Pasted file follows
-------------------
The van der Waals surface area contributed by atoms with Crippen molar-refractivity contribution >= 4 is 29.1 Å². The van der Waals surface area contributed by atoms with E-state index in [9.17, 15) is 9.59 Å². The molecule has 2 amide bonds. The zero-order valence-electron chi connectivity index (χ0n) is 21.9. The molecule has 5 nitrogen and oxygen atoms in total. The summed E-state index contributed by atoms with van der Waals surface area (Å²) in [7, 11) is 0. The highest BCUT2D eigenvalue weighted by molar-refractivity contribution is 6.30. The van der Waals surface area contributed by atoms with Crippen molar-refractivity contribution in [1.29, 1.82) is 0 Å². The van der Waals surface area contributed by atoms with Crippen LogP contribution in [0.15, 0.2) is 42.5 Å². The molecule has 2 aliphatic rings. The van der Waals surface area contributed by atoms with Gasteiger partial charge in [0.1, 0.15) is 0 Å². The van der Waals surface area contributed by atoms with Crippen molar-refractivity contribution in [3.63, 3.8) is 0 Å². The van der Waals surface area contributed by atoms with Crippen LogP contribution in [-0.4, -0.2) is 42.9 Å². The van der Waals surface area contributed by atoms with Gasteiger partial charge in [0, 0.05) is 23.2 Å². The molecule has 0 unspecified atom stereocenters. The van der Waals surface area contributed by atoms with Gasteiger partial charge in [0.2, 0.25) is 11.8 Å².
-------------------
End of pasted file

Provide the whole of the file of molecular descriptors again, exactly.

The van der Waals surface area contributed by atoms with Crippen molar-refractivity contribution >= 4 is 29.1 Å². The van der Waals surface area contributed by atoms with E-state index in [9.17, 15) is 9.59 Å². The molecule has 2 amide bonds. The zero-order valence-electron chi connectivity index (χ0n) is 21.9. The molecule has 5 nitrogen and oxygen atoms in total. The summed E-state index contributed by atoms with van der Waals surface area (Å²) in [7, 11) is 0. The highest BCUT2D eigenvalue weighted by molar-refractivity contribution is 6.30. The van der Waals surface area contributed by atoms with Crippen molar-refractivity contribution in [1.29, 1.82) is 0 Å². The van der Waals surface area contributed by atoms with Crippen LogP contribution in [0.15, 0.2) is 42.5 Å². The molecule has 2 aliphatic rings. The van der Waals surface area contributed by atoms with Gasteiger partial charge in [0.1, 0.15) is 0 Å². The van der Waals surface area contributed by atoms with Crippen molar-refractivity contribution in [3.63, 3.8) is 0 Å². The van der Waals surface area contributed by atoms with Crippen LogP contribution in [-0.4, -0.2) is 42.9 Å². The van der Waals surface area contributed by atoms with Gasteiger partial charge in [0, 0.05) is 23.2 Å². The molecule has 0 unspecified atom stereocenters. The van der Waals surface area contributed by atoms with Gasteiger partial charge in [0.2, 0.25) is 11.8 Å².